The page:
[SciPy-user] Easy way to make a block diagonal matrix?
Wed May 20 21:09:11 CDT 2009
On Wed, May 20, 2009 at 9:32 PM, Bruce Southey <email@example.com> wrote:
> On Wed, May 20, 2009 at 7:23 PM, <firstname.lastname@example.org> wrote:
>> 2009/5/20 Stéfan van der Walt <email@example.com>:
>>> 2009/5/21 <firstname.lastname@example.org>:
>>>> scipy.linalg has some matrix creation functions, some look like
>>> Thanks, that looks like a good spot.
>>> Please review the attached patch (if anybody does not want it to go
>>> in, now is a good time to voice your concerns).
>> It might be better to preserve the dtype of the input arrays, e.g. I
>> could think of a use for integer variables, e.g. dummy variables in
>> regression or anova, or to allow an option for the dtype when you
>> create the zeros array.
>> I don't know if anybody would want complex or character matrices.
>> I just checked, np.kron and np.diag preserves integer type, and
>> np.kron converts to float for mixed types, diag preserves character
>> otherwise it looks good and useful to me.
>> SciPy-user mailing list
> What is the definition that you are using for a block diagonal matrix?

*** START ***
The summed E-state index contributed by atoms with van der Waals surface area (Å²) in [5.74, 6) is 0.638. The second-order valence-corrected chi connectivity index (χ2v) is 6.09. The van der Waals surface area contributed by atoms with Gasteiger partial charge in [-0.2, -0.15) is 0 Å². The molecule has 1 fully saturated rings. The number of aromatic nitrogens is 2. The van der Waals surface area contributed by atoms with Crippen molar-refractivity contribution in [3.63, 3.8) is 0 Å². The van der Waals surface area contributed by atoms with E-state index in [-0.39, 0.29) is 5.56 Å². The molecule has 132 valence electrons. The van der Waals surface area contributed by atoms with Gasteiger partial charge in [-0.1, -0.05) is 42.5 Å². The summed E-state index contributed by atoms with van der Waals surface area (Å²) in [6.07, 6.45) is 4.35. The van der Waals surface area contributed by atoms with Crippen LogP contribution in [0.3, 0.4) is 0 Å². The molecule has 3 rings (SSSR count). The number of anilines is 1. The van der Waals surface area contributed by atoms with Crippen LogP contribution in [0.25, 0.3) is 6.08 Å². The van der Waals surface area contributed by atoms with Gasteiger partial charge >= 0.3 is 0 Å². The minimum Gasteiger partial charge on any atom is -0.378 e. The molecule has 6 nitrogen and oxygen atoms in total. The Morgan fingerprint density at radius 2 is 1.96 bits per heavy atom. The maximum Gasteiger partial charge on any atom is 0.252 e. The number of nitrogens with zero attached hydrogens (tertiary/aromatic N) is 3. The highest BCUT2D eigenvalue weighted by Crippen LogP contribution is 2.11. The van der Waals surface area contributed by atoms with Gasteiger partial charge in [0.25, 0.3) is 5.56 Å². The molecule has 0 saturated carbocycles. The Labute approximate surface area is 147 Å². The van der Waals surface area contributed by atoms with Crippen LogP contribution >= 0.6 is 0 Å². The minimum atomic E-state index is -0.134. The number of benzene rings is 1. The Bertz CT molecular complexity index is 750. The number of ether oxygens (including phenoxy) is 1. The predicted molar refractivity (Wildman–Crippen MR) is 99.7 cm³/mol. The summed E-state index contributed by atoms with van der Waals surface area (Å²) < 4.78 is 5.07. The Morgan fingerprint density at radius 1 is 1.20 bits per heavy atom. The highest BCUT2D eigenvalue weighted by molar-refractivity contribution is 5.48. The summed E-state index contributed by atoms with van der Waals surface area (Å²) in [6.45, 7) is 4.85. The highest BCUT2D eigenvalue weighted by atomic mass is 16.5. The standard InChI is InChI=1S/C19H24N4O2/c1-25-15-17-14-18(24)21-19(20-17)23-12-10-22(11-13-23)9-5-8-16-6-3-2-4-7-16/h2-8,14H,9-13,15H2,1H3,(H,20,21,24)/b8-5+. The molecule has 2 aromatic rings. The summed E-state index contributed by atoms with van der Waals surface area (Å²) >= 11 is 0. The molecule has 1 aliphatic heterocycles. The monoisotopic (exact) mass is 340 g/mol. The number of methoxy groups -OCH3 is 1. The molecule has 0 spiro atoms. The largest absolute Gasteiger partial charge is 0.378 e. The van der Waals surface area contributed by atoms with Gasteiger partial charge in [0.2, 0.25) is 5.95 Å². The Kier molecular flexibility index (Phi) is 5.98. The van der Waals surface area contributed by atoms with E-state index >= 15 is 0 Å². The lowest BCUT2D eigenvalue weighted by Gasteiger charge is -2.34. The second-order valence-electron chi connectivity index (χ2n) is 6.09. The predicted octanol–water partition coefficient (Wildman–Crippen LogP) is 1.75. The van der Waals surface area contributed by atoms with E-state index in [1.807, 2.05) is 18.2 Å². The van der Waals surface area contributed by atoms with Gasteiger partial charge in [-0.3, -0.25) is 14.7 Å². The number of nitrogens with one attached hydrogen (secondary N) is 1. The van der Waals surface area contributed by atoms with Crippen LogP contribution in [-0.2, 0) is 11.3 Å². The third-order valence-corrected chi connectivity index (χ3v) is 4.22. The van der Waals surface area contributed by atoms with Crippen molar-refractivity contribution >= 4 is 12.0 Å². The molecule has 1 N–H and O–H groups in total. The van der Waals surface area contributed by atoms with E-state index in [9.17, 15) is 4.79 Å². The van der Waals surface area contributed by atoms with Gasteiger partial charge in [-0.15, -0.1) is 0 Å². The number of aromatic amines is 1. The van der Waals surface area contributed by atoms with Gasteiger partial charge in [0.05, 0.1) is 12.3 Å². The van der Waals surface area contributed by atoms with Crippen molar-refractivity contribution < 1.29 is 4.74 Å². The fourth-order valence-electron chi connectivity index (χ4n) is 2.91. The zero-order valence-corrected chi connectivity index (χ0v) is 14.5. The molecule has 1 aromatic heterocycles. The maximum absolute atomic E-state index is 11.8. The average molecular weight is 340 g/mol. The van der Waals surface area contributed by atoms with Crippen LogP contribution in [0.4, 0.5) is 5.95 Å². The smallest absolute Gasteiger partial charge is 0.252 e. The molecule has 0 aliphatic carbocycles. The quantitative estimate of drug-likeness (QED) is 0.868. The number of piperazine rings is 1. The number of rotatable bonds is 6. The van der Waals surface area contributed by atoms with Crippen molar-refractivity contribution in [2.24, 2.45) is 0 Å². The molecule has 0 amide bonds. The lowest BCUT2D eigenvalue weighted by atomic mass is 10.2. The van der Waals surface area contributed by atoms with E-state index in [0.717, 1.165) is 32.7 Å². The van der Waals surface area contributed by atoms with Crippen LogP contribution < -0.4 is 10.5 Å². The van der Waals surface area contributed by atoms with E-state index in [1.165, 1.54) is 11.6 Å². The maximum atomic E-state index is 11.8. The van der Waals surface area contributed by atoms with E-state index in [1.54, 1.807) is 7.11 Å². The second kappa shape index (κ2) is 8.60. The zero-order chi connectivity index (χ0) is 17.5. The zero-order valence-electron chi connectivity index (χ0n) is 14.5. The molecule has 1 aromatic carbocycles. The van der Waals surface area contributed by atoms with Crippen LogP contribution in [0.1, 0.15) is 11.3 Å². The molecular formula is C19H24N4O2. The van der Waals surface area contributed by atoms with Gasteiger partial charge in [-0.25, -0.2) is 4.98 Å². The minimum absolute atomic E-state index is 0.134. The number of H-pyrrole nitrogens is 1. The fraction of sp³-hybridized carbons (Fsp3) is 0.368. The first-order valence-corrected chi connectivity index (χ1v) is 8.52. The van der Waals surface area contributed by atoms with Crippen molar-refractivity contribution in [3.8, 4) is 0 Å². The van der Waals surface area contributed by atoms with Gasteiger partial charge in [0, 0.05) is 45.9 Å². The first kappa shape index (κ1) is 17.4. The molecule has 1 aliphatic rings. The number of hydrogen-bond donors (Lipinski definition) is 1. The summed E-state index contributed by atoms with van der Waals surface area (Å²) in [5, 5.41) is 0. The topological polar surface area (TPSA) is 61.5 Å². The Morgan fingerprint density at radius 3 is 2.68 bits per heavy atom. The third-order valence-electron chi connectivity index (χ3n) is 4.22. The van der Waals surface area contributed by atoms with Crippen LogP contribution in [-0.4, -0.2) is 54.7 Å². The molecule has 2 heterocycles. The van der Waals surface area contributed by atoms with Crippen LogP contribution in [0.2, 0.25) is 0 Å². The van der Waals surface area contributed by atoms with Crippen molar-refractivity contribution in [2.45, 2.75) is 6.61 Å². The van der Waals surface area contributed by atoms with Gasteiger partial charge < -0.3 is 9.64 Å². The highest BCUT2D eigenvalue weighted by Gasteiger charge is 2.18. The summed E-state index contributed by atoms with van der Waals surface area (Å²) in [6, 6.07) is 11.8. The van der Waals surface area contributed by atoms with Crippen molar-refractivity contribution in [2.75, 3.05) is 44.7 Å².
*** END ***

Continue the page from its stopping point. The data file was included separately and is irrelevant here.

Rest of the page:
> Some definitions use square matrices:
> But Matlab's blkdiag function does not and, thus, it may not result in
> a diagonal matrix:
Since it's just a useful function and not a mathematical concept, I
think the meaning is clear from the construction and example, although
the matlab explanation is more informative.
If all individual component matrices are square, then you get the
But for regression with panel data or with dummy variables, the
analogy to kronecker product is better, component matrices have many
rows (observations) and only a few columns (regressors). I would have
to look it up again, but I think the design matrix for a seemingly
unrelated regression (SUR) would be just block_diag(x1,x2,...xn) and
endogenous variable is vstack(y1,y2,...yn), I'm not sure what matrix
operation (kronecker product) would yield the covariance matrix in one
(there is only a stub at
http://en.wikipedia.org/wiki/Seemingly_unrelated_regression and it
doesn't look completely correct to me)
The wikipedia page has more types of block matrices, and maybe some of
them also have general use cases.
I haven't gotten around yet to program anything for panel data or SUR,
so I don't know what else might be needed.
> So the documentation should reflect the selected definition.
> Also, I support Josef's suggestion that this function would be
> better suited in numpy rather than scipy.
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